Not one team has been worse over the course of the last ten games than the Miami Marlins, the team that currently holds the longest losing streak in the league. After starting the season disastrously at 3-11 and then battling back to .500, the team is back at a season-low eight games under at 16-24. To help revitalize the club, General Manager Dan Jennings is now in the dugout after Mike Redmond was fired, despite having no professional coaching experience.
Admittedly, it is hard to see this season going any way but badly at the present time. After all of the off season hype, through injuries and disappointing performances, the team has not played up to its billing. Maybe the World Series predictions were a little over the top, but this team was certainly not supposed to be worse than the team that took the field last year. But the Marlins are six games behind the second Wild Card already, and it is only the 20th of May.
The injuries could not have been predicted, but the replacements have been fairly effective, on the whole. Ichiro Suzuki has been a very nice addition and has proven his value, especially when Christian Yelich was on the DL, providing timely hits and a strong clubhouse presence. David Phelps has also been solid in the absence of both Jose Fernandez and Henderson Alvarez. As for the other new additions, apart from Dee Gordon and Dan Haren, they have been less than impressive thus far.
Michael Morse was brought in to be a power bat to protect Giancarlo Stanton. After a very strong spring, it looked like the Marlins had found the answer that they had been looking for at first base. Since the season has started though, Morse has struggled to stay in the lineup and he is barely hitting .200 after a month and a half of play. Martin Prado has produced some highlight reel plays at third base, but his numbers are down on the offensive side of the plate.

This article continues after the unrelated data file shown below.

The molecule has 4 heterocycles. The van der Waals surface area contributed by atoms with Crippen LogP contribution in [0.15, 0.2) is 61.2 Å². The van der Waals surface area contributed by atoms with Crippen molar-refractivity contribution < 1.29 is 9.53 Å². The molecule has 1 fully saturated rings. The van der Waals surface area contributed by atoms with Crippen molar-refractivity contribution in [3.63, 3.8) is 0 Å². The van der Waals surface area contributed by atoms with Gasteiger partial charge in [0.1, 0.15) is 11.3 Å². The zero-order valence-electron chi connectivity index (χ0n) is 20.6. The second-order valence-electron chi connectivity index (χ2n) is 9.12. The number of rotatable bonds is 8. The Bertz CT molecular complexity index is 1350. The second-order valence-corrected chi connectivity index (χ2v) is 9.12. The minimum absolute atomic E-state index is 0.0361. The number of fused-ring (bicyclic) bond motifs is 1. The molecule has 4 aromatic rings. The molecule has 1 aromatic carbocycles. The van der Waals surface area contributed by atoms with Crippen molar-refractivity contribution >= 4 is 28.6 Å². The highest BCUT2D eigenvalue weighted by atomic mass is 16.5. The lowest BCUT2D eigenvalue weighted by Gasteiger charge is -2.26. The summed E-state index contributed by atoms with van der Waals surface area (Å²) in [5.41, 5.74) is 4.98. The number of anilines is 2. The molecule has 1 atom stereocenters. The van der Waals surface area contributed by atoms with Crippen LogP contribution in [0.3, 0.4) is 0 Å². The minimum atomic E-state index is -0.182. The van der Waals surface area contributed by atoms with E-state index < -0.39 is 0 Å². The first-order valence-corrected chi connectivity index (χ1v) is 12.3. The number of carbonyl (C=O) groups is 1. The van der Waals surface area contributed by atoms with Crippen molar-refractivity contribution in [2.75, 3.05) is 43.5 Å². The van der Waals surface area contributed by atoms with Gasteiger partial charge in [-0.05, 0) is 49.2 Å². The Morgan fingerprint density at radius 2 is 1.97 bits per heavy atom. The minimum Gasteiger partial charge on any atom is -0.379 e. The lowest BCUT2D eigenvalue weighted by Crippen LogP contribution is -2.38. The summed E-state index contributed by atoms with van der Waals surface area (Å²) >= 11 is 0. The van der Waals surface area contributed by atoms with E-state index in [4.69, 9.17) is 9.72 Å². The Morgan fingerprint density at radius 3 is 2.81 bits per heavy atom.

Mat Latos has been inconsistent with his pitching performances, which is very frustrating to watch. In San Francisco ten days ago, Latos had his best start of the season as he threw seven innings of one-run ball. He then yielded five runs over three innings in his very next start against the Braves. He was supposed to be Miami's number two or three starter this year but his ERA is way over five right now and that is definitely not what the Marlins want to see from a man they're paying nearly $10 million this season.
If the Marlins continue on their current trajectory, they will be sellers at the trade deadline (sorry Giancarlo). 2015 is shaping up to be eerily similar to 2012, and that is still fresh in everybody's minds, including Mr. Loria's. Yet, this may not turn out to be a completely bad thing in the long run. The Marlins just about traded every single prospect they had this winter to acquire big league talent. So far, this hasn't benefited the franchise. Replenishing the farm system in exchange for under performing (and expensive veterans) and then being aggressive in the free agent market is a win-win situation.
Admitting defeat is a tough thing to do, but if July comes around and Miami is eight games under .500, or worse, then the team would need a miracle to turn things around. Trading away players mid-season for prospects is a recurring nightmare for Marlins supporters, but if the Fish hold onto Christian Yelich, Marcell Ozuna, Dee Gordon, Jose Fernandez, Henderson Alvarez, A.J. Ramos and Ichiro (as I have recently bought his player t-shirt in Japanese and I love it), then the team still has a strong foundation to build a winning culture upon.
On the contrary, the Marlins could have a dramatic turnaround and play excellent baseball like they did during the spell which brought them back to .500. Dan Jennings the General Manager was successful, and Dan Jennings the manager could turn out to be successful as well. The season is far from over, and anything could happen. The Marlins made an improbable turnaround in 2003, but will lightning strike the same place twice?